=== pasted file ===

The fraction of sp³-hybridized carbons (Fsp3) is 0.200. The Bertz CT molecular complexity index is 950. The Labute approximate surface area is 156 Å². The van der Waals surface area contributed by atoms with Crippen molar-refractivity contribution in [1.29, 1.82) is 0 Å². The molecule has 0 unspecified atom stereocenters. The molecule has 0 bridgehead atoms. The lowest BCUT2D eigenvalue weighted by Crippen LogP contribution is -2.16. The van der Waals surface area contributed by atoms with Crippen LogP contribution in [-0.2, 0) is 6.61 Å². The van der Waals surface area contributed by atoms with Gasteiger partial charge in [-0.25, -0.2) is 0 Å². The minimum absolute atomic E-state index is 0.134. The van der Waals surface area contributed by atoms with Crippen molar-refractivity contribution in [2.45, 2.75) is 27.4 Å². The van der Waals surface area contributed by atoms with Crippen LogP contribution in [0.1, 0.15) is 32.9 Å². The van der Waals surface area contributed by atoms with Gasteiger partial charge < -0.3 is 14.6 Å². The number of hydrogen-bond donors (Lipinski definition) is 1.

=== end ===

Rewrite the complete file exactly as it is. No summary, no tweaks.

The fraction of sp³-hybridized carbons (Fsp3) is 0.200. The Bertz CT molecular complexity index is 950. The Labute approximate surface area is 156 Å². The van der Waals surface area contributed by atoms with Crippen molar-refractivity contribution in [1.29, 1.82) is 0 Å². The molecule has 0 unspecified atom stereocenters. The molecule has 0 bridgehead atoms. The lowest BCUT2D eigenvalue weighted by Crippen LogP contribution is -2.16. The van der Waals surface area contributed by atoms with Crippen LogP contribution in [-0.2, 0) is 6.61 Å². The van der Waals surface area contributed by atoms with Gasteiger partial charge in [-0.25, -0.2) is 0 Å². The minimum absolute atomic E-state index is 0.134. The van der Waals surface area contributed by atoms with Crippen molar-refractivity contribution in [2.45, 2.75) is 27.4 Å². The van der Waals surface area contributed by atoms with Crippen LogP contribution in [0.1, 0.15) is 32.9 Å². The van der Waals surface area contributed by atoms with Gasteiger partial charge < -0.3 is 14.6 Å². The number of hydrogen-bond donors (Lipinski definition) is 1.